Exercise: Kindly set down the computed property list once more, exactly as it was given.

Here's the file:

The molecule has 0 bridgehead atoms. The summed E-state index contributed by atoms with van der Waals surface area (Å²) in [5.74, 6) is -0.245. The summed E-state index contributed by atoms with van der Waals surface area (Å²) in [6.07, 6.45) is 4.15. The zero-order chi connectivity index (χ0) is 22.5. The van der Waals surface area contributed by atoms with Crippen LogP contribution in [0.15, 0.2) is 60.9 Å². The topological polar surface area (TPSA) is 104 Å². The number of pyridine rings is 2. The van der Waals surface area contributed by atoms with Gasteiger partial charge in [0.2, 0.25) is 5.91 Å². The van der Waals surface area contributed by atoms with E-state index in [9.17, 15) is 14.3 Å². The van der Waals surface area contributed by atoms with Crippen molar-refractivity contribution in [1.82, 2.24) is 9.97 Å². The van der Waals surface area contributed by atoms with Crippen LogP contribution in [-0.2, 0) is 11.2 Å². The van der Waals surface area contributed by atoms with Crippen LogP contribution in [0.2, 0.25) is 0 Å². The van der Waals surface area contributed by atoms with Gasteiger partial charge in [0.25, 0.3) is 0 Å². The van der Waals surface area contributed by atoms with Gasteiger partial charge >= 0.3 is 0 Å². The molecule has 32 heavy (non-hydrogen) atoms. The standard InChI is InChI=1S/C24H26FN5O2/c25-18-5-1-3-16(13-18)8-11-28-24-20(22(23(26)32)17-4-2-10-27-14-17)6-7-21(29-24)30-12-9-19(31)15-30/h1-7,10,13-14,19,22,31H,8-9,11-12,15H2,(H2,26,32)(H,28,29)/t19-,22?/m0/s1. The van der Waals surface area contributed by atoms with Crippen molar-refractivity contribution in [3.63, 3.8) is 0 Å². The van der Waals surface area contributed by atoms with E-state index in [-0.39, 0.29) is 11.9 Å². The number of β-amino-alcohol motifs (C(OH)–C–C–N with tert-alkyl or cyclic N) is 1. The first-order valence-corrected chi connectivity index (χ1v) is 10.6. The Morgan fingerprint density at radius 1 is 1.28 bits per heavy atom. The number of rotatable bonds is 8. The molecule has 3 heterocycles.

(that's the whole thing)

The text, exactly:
The molecule has 0 bridgehead atoms. The summed E-state index contributed by atoms with van der Waals surface area (Å²) in [5.74, 6) is -0.245. The summed E-state index contributed by atoms with van der Waals surface area (Å²) in [6.07, 6.45) is 4.15. The zero-order chi connectivity index (χ0) is 22.5. The van der Waals surface area contributed by atoms with Crippen LogP contribution in [0.15, 0.2) is 60.9 Å². The topological polar surface area (TPSA) is 104 Å². The number of pyridine rings is 2. The van der Waals surface area contributed by atoms with Gasteiger partial charge in [0.2, 0.25) is 5.91 Å². The van der Waals surface area contributed by atoms with E-state index in [9.17, 15) is 14.3 Å². The van der Waals surface area contributed by atoms with Crippen molar-refractivity contribution in [1.82, 2.24) is 9.97 Å². The van der Waals surface area contributed by atoms with Crippen LogP contribution in [-0.2, 0) is 11.2 Å². The van der Waals surface area contributed by atoms with Crippen LogP contribution in [0.2, 0.25) is 0 Å². The van der Waals surface area contributed by atoms with Gasteiger partial charge in [0.25, 0.3) is 0 Å². The van der Waals surface area contributed by atoms with Gasteiger partial charge >= 0.3 is 0 Å². The molecule has 32 heavy (non-hydrogen) atoms. The standard InChI is InChI=1S/C24H26FN5O2/c25-18-5-1-3-16(13-18)8-11-28-24-20(22(23(26)32)17-4-2-10-27-14-17)6-7-21(29-24)30-12-9-19(31)15-30/h1-7,10,13-14,19,22,31H,8-9,11-12,15H2,(H2,26,32)(H,28,29)/t19-,22?/m0/s1. The van der Waals surface area contributed by atoms with Crippen molar-refractivity contribution in [3.63, 3.8) is 0 Å². The van der Waals surface area contributed by atoms with E-state index in [-0.39, 0.29) is 11.9 Å². The number of β-amino-alcohol motifs (C(OH)–C–C–N with tert-alkyl or cyclic N) is 1. The first-order valence-corrected chi connectivity index (χ1v) is 10.6. The Morgan fingerprint density at radius 1 is 1.28 bits per heavy atom. The number of rotatable bonds is 8. The molecule has 3 heterocycles.